Hardpans in Victoria | Hardpans in the Wodonga-Tallangatta Region | References
This information was derived from Rowe's (1994) PhD thesis which was based on research carried out in the Geography and Environmental Sciences Department at Monash University. This research examined the potential influence of aridity associated with past glacial periods on some soils in north-eastern Victoria.
The two principal themes included:
(i) the contribution of wind-transported sediments to the parent materials of these soils,
(ii) the affects of desiccation on surface soil during those periods which resulted in the formation of consolidated and cracked material layers. These subsequently became indurated as the weathering of alumino-silicate minerals released silica to form the hardpans which are found in some present day soils.
There are two widely recognised forms of pedogenic hardpan that have been defined by American Soil Survey Staff (1990):
- Duripans are hard, subsurface horizons, cemented by silica or other materials such as iron oxides or calcium carbonate to the extent that fragments of the air-dry material will not slake after prolonged soaking in water or in HCl. They have very firm or extremely firm consistence when moist and are always brittle, even after prolonged wetting.
Silcrete is one of the more widely distributed forms of hardpan and has been the subject of considerable research since the material was identified and described by Lamplugh (1902), and a great deal of this research has been carried out within Australia (Williamson 1957; Stephens 1961; Callender 1978; Langford-Smith 1978; Milnes and Twidale 1983; Milnes et al. 1991). Other forms of duripan, such as the Wiluna Hardpan, a red-brown hardpan from arid Australia (Betteny and Churchward 1974) and the Yuleba Hardpan of South Eastern Queensland (Van Dijk and Beckman 1978), are generally considered to be distinctly different from silcrete (Stephens 1961; Milnes et al. 1991). Brewer et al. (1972) concluded that the formation of the Wiluna Hardpan involved silicification processes interspersed with episodes of clay illuviation. They suggested that the hardpan material had originally been relatively permeable before clay was introduced by illuviation, and that silicification probably occurred during the formation of the overlying soil profiles.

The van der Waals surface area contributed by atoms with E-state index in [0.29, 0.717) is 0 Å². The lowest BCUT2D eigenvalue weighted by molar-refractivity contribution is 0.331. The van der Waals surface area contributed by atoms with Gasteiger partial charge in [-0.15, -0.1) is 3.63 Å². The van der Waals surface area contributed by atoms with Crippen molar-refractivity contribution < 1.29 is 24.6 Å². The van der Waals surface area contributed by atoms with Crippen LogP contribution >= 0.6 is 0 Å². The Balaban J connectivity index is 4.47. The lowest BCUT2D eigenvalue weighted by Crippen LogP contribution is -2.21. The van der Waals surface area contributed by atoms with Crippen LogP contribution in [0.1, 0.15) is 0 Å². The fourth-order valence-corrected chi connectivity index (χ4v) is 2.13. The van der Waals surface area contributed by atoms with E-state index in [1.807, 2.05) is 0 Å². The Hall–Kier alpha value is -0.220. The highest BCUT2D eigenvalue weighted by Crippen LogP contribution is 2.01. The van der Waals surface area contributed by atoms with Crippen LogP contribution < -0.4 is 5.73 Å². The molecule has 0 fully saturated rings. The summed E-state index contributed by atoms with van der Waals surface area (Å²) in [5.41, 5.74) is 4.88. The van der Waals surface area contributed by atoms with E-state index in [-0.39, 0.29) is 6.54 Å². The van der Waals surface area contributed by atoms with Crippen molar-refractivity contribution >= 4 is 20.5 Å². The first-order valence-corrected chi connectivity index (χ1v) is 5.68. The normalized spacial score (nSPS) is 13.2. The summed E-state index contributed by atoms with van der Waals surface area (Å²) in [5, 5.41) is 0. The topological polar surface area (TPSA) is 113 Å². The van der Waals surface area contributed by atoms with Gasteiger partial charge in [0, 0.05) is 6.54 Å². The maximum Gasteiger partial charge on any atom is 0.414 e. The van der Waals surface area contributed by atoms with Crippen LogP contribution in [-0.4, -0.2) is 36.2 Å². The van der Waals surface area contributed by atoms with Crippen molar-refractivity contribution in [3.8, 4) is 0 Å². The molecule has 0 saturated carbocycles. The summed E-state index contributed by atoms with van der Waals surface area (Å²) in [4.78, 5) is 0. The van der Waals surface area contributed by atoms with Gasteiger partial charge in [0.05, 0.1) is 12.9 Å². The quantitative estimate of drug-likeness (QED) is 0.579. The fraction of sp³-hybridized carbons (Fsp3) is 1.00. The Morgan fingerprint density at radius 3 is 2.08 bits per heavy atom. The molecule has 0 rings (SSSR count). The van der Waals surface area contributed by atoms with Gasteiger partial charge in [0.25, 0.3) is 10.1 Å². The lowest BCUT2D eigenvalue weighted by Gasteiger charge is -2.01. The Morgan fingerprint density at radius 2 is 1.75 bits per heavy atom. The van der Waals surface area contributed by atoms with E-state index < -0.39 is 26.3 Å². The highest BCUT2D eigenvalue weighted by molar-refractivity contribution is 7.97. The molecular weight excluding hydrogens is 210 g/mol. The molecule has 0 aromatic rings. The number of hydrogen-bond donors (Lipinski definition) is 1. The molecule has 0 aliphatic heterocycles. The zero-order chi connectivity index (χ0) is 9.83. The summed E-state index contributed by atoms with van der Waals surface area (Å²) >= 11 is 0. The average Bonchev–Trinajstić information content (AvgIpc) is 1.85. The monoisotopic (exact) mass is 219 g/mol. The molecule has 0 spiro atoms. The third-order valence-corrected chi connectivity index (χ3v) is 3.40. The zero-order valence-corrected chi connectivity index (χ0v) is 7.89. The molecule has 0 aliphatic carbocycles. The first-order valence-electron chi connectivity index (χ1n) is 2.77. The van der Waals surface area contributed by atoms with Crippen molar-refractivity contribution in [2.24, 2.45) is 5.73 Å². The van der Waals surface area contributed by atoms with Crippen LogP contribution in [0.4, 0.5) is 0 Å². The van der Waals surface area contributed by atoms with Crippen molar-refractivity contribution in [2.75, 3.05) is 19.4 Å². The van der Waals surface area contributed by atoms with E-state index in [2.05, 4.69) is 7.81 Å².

Hardpan horizons in north-western New South Wales were found to consist of a wide range of constituent materials cemented by alternating deposition of silica, clay and carbonates (Chartres 1985).
Amorphous silica was identified as the major cementing agent in some duripans as well as indurated granite-saprolite (Chartres and Fitzgerald 1990). They proposed that in hardsetting E-horizons, silica and aluminium mobilised during weathering and precipitated as the soil dried out in spring and summer. This appeared to form temporary soil-cementing agents. These authors demonstrated the significance of silica and associated materials as chemical cementing agents over a wide range of environmental conditions.
- Fragipans are seemingly cemented, with hard to very hard consistence when dry and moderate to weak brittleness when moist. A dry fragment slakes or fractures when placed in water.
|Fragipans have not attracted much research attention in Australia but have been widely studied in the northern hemisphere where they are often formed under the influence of subsoil freezing associated with periglacial environments (Fitzpatrick 1956; Crampton 1985). Fragipans formed in this way typically have a platy structure which is attributed to pressure generated by ice formation within a permafrost layer. Alternative hypotheses which do not require a periglacial environment have been proposed (Bryant 1989; Smeck et al. 1989).|
Smeck et al. (1989) suggested a range of processes which could contribute to fragipan characteristics including:
They also proposed that all three processes may be involved to varying extents.
- close packing of the sediment grains due to desiccation,
- clay bridging,
- amorphous silicate bonding.
Exposed hardpan material at the base of a slope near Chiltern.
|Although hardsetting soils are not generally considered to be either duripans or fragipans they have sometimes been included in hardpan studies to examine their similarities and to compare the processes involved Chartres and Norton (1994). Chartres et al. (1990) found that the strength of hardsetting soils appeared to result from a combination of:
They pointed out that the cement within hardsetting soils becomes softened when re-wetted in autumn. They noted that this process differs from the conditions and processes that prevail during the cementation that forms duripans and fragipans, because this cementation is largely irreversible.
- close-packing of silt and sand particles under the influence of high soil suction (negative pore-pressures) which developed as the soils were desiccated in summer,
- cementation by amorphous silica and alumino-silicates.
Chartres and Norton (1994) arrived at similar conclusions concerning the nature of the cementing agents in several hardsetting horizons and a duric horizon. However, they found that the former contained considerably less silica-rich bridging materials and evidence of silica precipitation, than the duripan samples examined.
Close up of a duripan near Chiltern.